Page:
1st women to pass U.S. Army Ranger School gain foothold for followers
Trailblazing soldiers have 'earned the respect of every ranger instructor,' says school leader
The two women who will graduate Friday from the U.S. army's elite ranger school — the first females to successfully complete the notoriously gruelling program — are "tough soldiers" who proved their mettle beyond a doubt, one of the school's top leaders says.
Cmdr. Sgt. Major Curtis Arnold said a decade ago he would have doubted a woman could pass the rigorous course.
Griest said completing the elite, two-month program shows that women "can deal with the same stresses and training that men can."
She also had a message for any women looking to follow in her footsteps: "Keep [your] goal in mind, never lose sight of it and remind yourself why you're there. I never seriously considered [quitting]."
"These two soldiers have absolutely earned the respect of every ranger instructor," Arnold told reporters. "They do not quit and they do not complain."
Several of the male rangers admitted to being initially skeptical that the women could perform at the same level, but being later convinced that gender was not a factor.
"When you're out in the field and you're tired and miserable, you don't care about the gender," said fellow ranger Anthony Rombold.
Haver said graduating is "probably one of the highlights of my life."
'Just like all the soldiers'
Arnold said he suspects Haver and Griest had extra motivation to graduate "because you know everyone is watching. And truthfully there are probably a few folks who want you to fail. So you've got to put out 110 per cent."
The families of the women gave a more modest assessment, saying in a joint statement that Haver and Griest, are "just like all the soldiers" graduating this week from the gruelling two-month ranger course.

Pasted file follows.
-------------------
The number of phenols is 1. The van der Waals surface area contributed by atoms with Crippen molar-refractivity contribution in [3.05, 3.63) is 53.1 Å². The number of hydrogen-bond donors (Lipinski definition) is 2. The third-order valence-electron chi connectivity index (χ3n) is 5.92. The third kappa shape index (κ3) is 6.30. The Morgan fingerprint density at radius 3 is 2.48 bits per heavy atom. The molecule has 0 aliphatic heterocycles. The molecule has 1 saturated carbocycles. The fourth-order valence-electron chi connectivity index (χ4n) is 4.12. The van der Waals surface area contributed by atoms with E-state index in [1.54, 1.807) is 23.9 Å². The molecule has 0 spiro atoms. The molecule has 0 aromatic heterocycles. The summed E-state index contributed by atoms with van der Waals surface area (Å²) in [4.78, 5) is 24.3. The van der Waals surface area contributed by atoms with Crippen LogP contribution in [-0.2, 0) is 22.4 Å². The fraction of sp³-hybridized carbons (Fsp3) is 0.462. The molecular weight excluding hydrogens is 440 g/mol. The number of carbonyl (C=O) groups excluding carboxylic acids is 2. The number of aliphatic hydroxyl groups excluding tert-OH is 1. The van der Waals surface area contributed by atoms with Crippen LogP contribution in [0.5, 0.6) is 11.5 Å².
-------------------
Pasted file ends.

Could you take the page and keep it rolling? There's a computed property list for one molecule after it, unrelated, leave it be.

Griest, 26, and Haver, 25, are "happy, relieved, and ready for some good food and sleep" before they line up Friday at Fort Benning near Columbus, Ga., alongside 94 male soldiers who also earned the coveted black-and-gold ranger tab to adorn their uniforms.
It's a tremendous achievement not only for her personally but for the army and women in the military in general.- Mike Griest , Army Chief Warrant Officer 2
The course tests the ability to overcome fatigue, hunger and stress during combat operations. The army opened ranger school to female soldiers this year as part of the military's push to open more combat jobs to women.
"This has been something she's wanted to do for a long, long time," Griest's older brother, army Chief Warrant Officer 2 Mike Griest, told The Associated Press in a phone interview. "We're all very, very proud of her. It's a tremendous achievement not only for her personally, but for the army and women in the military in general."
Both women are graduates of the U.S. Military Academy in West Point, N.Y.
Griest grew up loving to camp in the wilderness and test her endurance, making her a natural to take on ranger school, her brother said. He noted she chose to become a military police officer because she felt it was the closest she could get to an army combat job.
"If she had been allowed to go infantry out of college, she would have done that," he said.
Following in her father's footsteps
Haver followed in her father's footsteps to become a pilot of attack helicopters. Her father also served as a career army aviator who flew Apaches, and said his daughter has always been mentally tough and incredibly physically fit. He said she has run marathons and competed in triathlons for West Point.
"She's kind of built for this thing," Chris Haver said.
Despite finishing the training, the two women are still unable to join the elite 75th Ranger Regiment based at Fort Benning. The military's toughest jobs — including positions in infantry, armour and special operations units such as the Ranger Regiment — remain closed to women.